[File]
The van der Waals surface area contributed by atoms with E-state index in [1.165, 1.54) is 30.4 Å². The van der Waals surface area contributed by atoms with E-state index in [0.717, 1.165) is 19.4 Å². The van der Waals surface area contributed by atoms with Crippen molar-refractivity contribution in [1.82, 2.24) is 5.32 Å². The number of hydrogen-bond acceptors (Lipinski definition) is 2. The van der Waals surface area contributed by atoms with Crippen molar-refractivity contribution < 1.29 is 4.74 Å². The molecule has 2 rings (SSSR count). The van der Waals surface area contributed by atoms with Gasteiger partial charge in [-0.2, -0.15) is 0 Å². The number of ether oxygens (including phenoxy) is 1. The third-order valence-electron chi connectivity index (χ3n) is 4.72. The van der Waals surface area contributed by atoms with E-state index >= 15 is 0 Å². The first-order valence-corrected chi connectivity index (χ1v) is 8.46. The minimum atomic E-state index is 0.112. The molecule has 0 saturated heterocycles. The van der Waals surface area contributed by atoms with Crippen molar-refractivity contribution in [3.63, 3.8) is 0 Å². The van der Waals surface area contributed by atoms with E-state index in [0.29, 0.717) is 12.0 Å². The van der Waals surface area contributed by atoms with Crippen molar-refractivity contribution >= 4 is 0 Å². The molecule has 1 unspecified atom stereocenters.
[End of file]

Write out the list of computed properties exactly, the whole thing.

The van der Waals surface area contributed by atoms with E-state index in [1.165, 1.54) is 30.4 Å². The van der Waals surface area contributed by atoms with E-state index in [0.717, 1.165) is 19.4 Å². The van der Waals surface area contributed by atoms with Crippen molar-refractivity contribution in [1.82, 2.24) is 5.32 Å². The number of hydrogen-bond acceptors (Lipinski definition) is 2. The van der Waals surface area contributed by atoms with Crippen molar-refractivity contribution < 1.29 is 4.74 Å². The molecule has 2 rings (SSSR count). The van der Waals surface area contributed by atoms with Gasteiger partial charge in [-0.2, -0.15) is 0 Å². The number of ether oxygens (including phenoxy) is 1. The third-order valence-electron chi connectivity index (χ3n) is 4.72. The van der Waals surface area contributed by atoms with E-state index >= 15 is 0 Å². The first-order valence-corrected chi connectivity index (χ1v) is 8.46. The minimum atomic E-state index is 0.112. The molecule has 0 saturated heterocycles. The van der Waals surface area contributed by atoms with Crippen molar-refractivity contribution in [3.63, 3.8) is 0 Å². The van der Waals surface area contributed by atoms with E-state index in [0.29, 0.717) is 12.0 Å². The van der Waals surface area contributed by atoms with Crippen molar-refractivity contribution >= 4 is 0 Å². The molecule has 1 unspecified atom stereocenters.